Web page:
7. Strictly just a touch off topic, but very closely related, I have been trying to remember who was contributing to this thread who was using a Silver Bullet cutter? A much more expensive machine with several times the cutting force of the Silhouette, I am curious as to how it can handle thicker materials e.g. what thickness of styrene can it cut cleanly? When I first got interested in the potential of cutters I looked at one of these machines, but couldn't justify the cost for what was after all experimentation (and fun!), so I went instead for the excellent Silhouette Cameo. I wonder whether the limiting factor is, in the end, how neatly one can really expect a triangular shaped blade, whether 60 or 45 degree to turn a right angle in thicker material. Any wisdom gratefully received, and would, I hope add to the general store of knowledge about our machines and their potential. Chris
  8. Hi Jason, Thanks for this, I've just had a play with importing different coloured layers, and it works well from Serif Drawplus X6, but, so far, less well from Rhino 4, but it is useful to know how to keep things separate in Studio. Inkscape would be great if one could programme all functions of the Silhouette, including cutting force, directly, but I gather this is not possible. Studio does open and close quite happily, and only seems to 'hang' during the shutdown process - not really a problem - as long as it gets no worse. I use Rhino chiefly because I have been designing for Rapid Prototyping/3D printing and have just got used to this way of working. I am lucky enough to have a 3D miller (Roland MDX500), but the simplicity and convenience of the Silhouette on the desk is very attractive - and it is a lot easier to programme, although not quite as easy as a Stanley knife, Allan - but in my hands probably safer! Chris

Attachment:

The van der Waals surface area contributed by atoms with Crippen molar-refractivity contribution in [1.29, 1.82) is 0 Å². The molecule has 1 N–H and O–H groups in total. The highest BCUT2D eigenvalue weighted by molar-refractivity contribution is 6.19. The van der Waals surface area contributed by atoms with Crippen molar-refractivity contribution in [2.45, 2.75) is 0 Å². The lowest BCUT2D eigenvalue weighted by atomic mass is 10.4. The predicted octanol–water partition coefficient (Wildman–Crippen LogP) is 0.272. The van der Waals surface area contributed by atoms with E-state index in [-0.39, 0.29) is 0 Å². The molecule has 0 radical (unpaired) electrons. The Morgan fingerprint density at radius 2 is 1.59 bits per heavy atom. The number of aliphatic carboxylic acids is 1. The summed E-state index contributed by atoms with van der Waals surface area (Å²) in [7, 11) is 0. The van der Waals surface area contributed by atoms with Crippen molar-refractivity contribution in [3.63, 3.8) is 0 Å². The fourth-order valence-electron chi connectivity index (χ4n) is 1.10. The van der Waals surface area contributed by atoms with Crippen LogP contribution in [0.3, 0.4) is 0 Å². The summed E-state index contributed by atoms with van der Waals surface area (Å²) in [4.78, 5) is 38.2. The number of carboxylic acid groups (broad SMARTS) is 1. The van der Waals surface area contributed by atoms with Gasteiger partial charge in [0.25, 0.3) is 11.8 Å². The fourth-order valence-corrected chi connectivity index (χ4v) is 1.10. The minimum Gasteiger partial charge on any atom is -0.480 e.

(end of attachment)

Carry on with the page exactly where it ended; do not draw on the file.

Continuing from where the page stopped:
9. Thank you Mike, If it happens again I will certainly try this work round - much less drastic than my remedy, which was actually on Windows 7 so Vista is not to blame for once. Also thank you JCL for jogging my memory about Studio's other, possibly connected, peculiarity that it often doesn't shut properly and has to be 'forced' when the PC is shut down. None of which stops the Silhouette being a great bit of kit, although I do wish Studio could handle layers. I get round this by drawing in Rhino (I know - a 3D programme is somewhat excessive, but I have been using it for years and it is very reliable) and then exporting sections as separate DXF files. These DXF files are then merged one by one in the desired order for cutting into Studio, each being deleted after completion of that particular cut (or planking scribe). As long as the positioning in Studio remains unchanged, and the workpiece doesn't move, this works well, but it would be so much easier with layers or the facility to select to cut by colour of line. Control over the direction of cut would be great too! Ah well - wishful thinking perhaps? In the past we have at work paid four times the cost of the Silhouette including Studio just for one year of support on one high-end machining programme, so I suppose one must keep a sense of proportion! Chris